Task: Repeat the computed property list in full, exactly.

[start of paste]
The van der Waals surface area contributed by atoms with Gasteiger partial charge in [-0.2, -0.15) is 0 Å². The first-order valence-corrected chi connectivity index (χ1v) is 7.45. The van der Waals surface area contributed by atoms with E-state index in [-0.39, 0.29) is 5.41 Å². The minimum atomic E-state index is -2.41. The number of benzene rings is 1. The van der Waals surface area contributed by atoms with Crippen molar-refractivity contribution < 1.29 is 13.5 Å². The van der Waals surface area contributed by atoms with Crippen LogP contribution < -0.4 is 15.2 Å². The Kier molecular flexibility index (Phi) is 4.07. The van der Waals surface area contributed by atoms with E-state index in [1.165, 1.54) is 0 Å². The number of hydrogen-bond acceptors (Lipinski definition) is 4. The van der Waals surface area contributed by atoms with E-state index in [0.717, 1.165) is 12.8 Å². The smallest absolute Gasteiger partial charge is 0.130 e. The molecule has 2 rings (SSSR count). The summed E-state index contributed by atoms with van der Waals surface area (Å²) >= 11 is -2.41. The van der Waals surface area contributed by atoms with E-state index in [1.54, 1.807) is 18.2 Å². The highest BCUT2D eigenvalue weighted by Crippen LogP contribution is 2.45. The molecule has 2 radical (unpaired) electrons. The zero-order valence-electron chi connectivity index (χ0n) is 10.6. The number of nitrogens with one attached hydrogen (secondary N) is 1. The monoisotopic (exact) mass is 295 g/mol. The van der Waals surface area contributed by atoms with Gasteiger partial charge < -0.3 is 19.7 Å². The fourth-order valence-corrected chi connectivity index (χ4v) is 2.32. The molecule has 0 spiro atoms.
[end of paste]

The van der Waals surface area contributed by atoms with Gasteiger partial charge in [-0.2, -0.15) is 0 Å². The first-order valence-corrected chi connectivity index (χ1v) is 7.45. The van der Waals surface area contributed by atoms with E-state index in [-0.39, 0.29) is 5.41 Å². The minimum atomic E-state index is -2.41. The number of benzene rings is 1. The van der Waals surface area contributed by atoms with Crippen molar-refractivity contribution < 1.29 is 13.5 Å². The van der Waals surface area contributed by atoms with Crippen LogP contribution < -0.4 is 15.2 Å². The Kier molecular flexibility index (Phi) is 4.07. The van der Waals surface area contributed by atoms with E-state index in [1.165, 1.54) is 0 Å². The number of hydrogen-bond acceptors (Lipinski definition) is 4. The van der Waals surface area contributed by atoms with E-state index in [0.717, 1.165) is 12.8 Å². The smallest absolute Gasteiger partial charge is 0.130 e. The molecule has 2 rings (SSSR count). The summed E-state index contributed by atoms with van der Waals surface area (Å²) >= 11 is -2.41. The van der Waals surface area contributed by atoms with E-state index in [1.54, 1.807) is 18.2 Å². The highest BCUT2D eigenvalue weighted by Crippen LogP contribution is 2.45. The molecule has 2 radical (unpaired) electrons. The zero-order valence-electron chi connectivity index (χ0n) is 10.6. The number of nitrogens with one attached hydrogen (secondary N) is 1. The monoisotopic (exact) mass is 295 g/mol. The van der Waals surface area contributed by atoms with Gasteiger partial charge < -0.3 is 19.7 Å². The fourth-order valence-corrected chi connectivity index (χ4v) is 2.32. The molecule has 0 spiro atoms.